Boiling Point (2021)
Where’s it on? Cinemas nationwide and digital platforms including BFI Player
Films shot entirely in a single take fall into two categories: those that do the work, and those that cheat with hidden cuts. This nail-biting restaurant kitchen drama falls determinedly into the former category, its formal gambit echoing the rambunctious, non-stop thrills and spills of a service industry shift. Shot in a working restaurant in just 48 hours, and wrapping production a mere five days before the pandemic ground UK production to a halt, the film was expanded from director Philip Barantini’s BIFA-nominated short of the same name. There’s little sense of a gimmick at play here: as Barantini sets his plates spinning in real time, we wait for the personal and professional obstructions of an always-worth-the-price-of-a-ticket Stephen Graham to send them crashing to the ground.
The Adventures of Tintin: The Secret of the Unicorn (2011)
Where’s it on? Channel 4, Saturday, 11am
After a run of ‘serious’ fare, Steven Spielberg returned to full-blown showman mode with this big-budget take on everyone’s favourite Belgian reporter. Embracing the elastic possibilities of motion-capture technology, this barnstorming adventure about a hunt for nautical treasure sees the director’s peerless visual imagination take impossible flight. Where live-action filmmaking faces the physical limitations of, well, physics, the 3D virtual space – and virtual camera – finds no such gravitational obstructions. The original concept was for two films: the first directed by Spielberg, with Peter Jackson on production duties; the second with their roles reversed. We’re still waiting on Jackson’s sequel, but who can blame him for wondering how to top this?
The 400 Blows (1959)
Where’s it on? Cinemas nationwide
Back in cinemas as part of our two-month François Truffaut season, this stone-cold classic is one of the most celebrated directorial debuts in all of cinema. Now gloriously restored in 4K, The 400 Blows was one of the opening shots of the French New Wave, a semi-autobiographical introduction to Truffaut’s cinematic alter ego, the petty pilferer Antoine Doinel. Future nouvelle vague icon Jean-Pierre Léaud was just 14 years old when he answered the newspaper casting call that led to one of the most significant actor-director partnerships in European filmmaking, playing Doinel for the first time in a film that would bear four sequels. The final freeze-frame captures its young protagonist between a troubled past and an uncertain future, in a shot so famous that had Truffaut made nothing else, his seat at the high table of cinema’s Valhalla would be well assured.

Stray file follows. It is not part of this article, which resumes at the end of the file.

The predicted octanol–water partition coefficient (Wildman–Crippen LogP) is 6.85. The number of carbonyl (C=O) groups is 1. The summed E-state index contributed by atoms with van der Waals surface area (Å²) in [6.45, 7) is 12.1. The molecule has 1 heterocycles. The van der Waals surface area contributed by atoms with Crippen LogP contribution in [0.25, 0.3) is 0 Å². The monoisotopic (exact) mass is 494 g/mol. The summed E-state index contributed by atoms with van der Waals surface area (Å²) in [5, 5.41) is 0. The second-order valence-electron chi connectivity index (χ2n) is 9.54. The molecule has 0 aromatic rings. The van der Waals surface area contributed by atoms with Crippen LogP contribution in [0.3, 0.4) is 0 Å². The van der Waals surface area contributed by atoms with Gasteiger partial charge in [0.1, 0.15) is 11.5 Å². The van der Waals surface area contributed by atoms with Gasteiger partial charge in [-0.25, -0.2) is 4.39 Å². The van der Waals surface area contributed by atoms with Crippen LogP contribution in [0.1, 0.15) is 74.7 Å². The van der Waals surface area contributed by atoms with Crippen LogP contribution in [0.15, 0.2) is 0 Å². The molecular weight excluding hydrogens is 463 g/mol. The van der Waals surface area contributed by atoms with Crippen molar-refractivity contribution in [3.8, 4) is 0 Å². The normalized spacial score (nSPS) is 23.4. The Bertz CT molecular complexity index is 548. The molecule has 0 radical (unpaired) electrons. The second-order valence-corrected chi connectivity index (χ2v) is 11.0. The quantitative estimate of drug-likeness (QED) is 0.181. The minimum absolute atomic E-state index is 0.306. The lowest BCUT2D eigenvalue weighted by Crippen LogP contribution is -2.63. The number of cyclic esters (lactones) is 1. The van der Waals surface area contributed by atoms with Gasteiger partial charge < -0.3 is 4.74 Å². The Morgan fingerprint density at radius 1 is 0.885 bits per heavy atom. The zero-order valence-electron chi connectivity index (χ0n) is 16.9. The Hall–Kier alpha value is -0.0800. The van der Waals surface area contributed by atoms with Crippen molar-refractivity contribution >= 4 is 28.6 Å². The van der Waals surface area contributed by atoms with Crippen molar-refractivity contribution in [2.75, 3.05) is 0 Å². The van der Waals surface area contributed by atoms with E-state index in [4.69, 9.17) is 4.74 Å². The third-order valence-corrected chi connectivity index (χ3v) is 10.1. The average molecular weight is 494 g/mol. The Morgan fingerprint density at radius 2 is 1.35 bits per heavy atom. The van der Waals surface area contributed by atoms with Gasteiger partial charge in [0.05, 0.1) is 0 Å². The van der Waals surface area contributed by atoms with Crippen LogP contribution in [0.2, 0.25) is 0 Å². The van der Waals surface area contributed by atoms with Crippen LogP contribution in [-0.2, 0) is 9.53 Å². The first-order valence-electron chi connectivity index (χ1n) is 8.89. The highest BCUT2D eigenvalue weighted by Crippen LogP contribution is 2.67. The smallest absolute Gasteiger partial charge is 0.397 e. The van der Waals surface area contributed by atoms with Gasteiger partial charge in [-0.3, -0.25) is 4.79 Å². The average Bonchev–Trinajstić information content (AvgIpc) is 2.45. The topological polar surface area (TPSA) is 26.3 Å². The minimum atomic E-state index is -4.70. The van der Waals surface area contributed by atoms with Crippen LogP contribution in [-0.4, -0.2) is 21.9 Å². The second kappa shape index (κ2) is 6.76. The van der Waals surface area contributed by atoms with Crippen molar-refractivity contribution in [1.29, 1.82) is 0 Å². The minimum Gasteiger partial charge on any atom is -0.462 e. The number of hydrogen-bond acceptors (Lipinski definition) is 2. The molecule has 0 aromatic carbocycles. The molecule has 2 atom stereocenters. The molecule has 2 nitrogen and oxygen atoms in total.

Katalin Varga (2009)
Where’s it on? MUBI
How’s this for a synopsis to whet the appetite? “Set in an institute devoted to culinary and alimentary performance, a collective finds themselves embroiled in power struggles, artistic vendettas and gastrointestinal disorders.” While we all wait with bated breath for Peter Strickland’s Flux Gourmet to drop some time this year, there’s a chance to catch his feature debut, Katalin Varga, via MUBI this weekend, as part of a series of first films from international auteurs. Unable to get the film made in the UK, Strickland upped sticks to Romania for this female-driven tale of vengeance. The singular British filmmaker’s dedication to complex soundscapes that would flourish so brilliantly with the likes of Berberian Sound Studio (2012) and The Duke of Burgundy (2014) is in full evidence straight out the gate, as Strickland fashions a lean, mean neo-western of startlingly intensity and promise.
How the West Was Won (1962)
Where’s it on? BBC Two, Sunday, 2pm
Star-studded bonanzas don’t come much more star-studded than in “the mightiest adventure ever filmed,” as its contemporary advertising had it. Henry Fonda, Gregory Peck, James Stewart, John Wayne… the cast list rolls on and on like wagon wheels rolling west. How the West Was Won is the epic of oater epics, told in five chapters by three directors: Henry Hathaway, George Marshall and John Ford. One of only two films ever to be shot in Cinerama, a three-strip process designed to be shown on a gargantuan curved screen, it makes for extraordinary spectacle. Ford’s exquisitely elegiac section ‘The Civil War’ is the obvious standout, though most viewers will likely be more charitable to the other bits than Ford scholar Tag Gallagher, who described them as “so much bad disco momentarily ceasing for the St Matthew’s Passion of [Ford’s] final funereal chorus”.
Originally published: 7 January 2022